About 40% of the 11,000 populations of unique bird species on Earth are on the decline. 12% are on the brink of extinction. The breadth of bird populations are widespread and diverse – and their decline is indicative of the status of all animal species across the globe.
Human practices such as urban development, agriculture, and forestry now deplete the natural habitats of many birds. Millions of acres of land are lost every year to these practices, and birds and other animals lose their homes as a result.
Birds that live in urban areas face a whole new set of problems. Collisions with buildings, cars, wind turbines, electric wires, and other man-made fixtures is the number one killer for birds in America. Building collisions alone are responsible for about 600 million bird deaths per year in the United States. Birds cannot see the a building’s clear glass – so they often fly into it. Fortunately, bird-friendly building designs have started to become more common and they are very effective at reducing bird collisions. Bird-friendly building design increases the visibility of the buildings by including colored glass, patterned windows, scaffolding, or blinds.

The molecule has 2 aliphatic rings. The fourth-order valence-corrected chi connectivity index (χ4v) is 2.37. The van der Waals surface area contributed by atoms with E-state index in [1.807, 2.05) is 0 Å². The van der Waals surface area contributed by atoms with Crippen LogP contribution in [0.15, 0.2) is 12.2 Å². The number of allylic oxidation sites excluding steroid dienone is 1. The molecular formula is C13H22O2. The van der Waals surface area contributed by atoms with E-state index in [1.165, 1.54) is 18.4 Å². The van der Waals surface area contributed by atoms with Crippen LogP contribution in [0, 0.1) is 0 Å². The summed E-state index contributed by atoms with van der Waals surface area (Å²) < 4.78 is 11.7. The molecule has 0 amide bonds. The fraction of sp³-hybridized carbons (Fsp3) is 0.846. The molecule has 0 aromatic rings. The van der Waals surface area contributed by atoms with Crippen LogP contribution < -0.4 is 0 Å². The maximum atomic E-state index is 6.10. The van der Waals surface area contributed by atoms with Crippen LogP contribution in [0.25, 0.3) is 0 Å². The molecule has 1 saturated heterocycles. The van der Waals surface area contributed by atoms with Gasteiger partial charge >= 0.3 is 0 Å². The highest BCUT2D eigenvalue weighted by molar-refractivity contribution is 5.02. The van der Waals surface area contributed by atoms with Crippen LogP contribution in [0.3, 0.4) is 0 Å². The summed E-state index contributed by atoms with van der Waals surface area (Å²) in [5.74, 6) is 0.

Pollution, poison, and pesticides account for about 72 million bird deaths per year in the US alone. These toxic chemicals get into the grass, produce, and insects that birds eat and cause them great harm or death. Rachel Carson’s depiction of these effects in her 1962 book ‘Silent Spring’ caused the US government to reconsider their use of pesticides such as DDT. Most of the pesticides used at the time were neurotoxins, poisons that act on the nervous system. Now, the agriculture industry uses different pesticides than the ones criticized by Carson. But neurotoxins are still present and still negatively affect today’s birds.
Conservation is paying off … in areas that prioritize it. Some bird populations are on the rise and some are still steadily declining. Which bird species survive is mostly dependent on what environment they are in. Wetlands get more funding for conservation so those bird populations are increasing. Whereas birds in other environments aren’t so lucky.
But there is good news. Conservation is working – and it helps protect the provisions needed for our birds’ survival.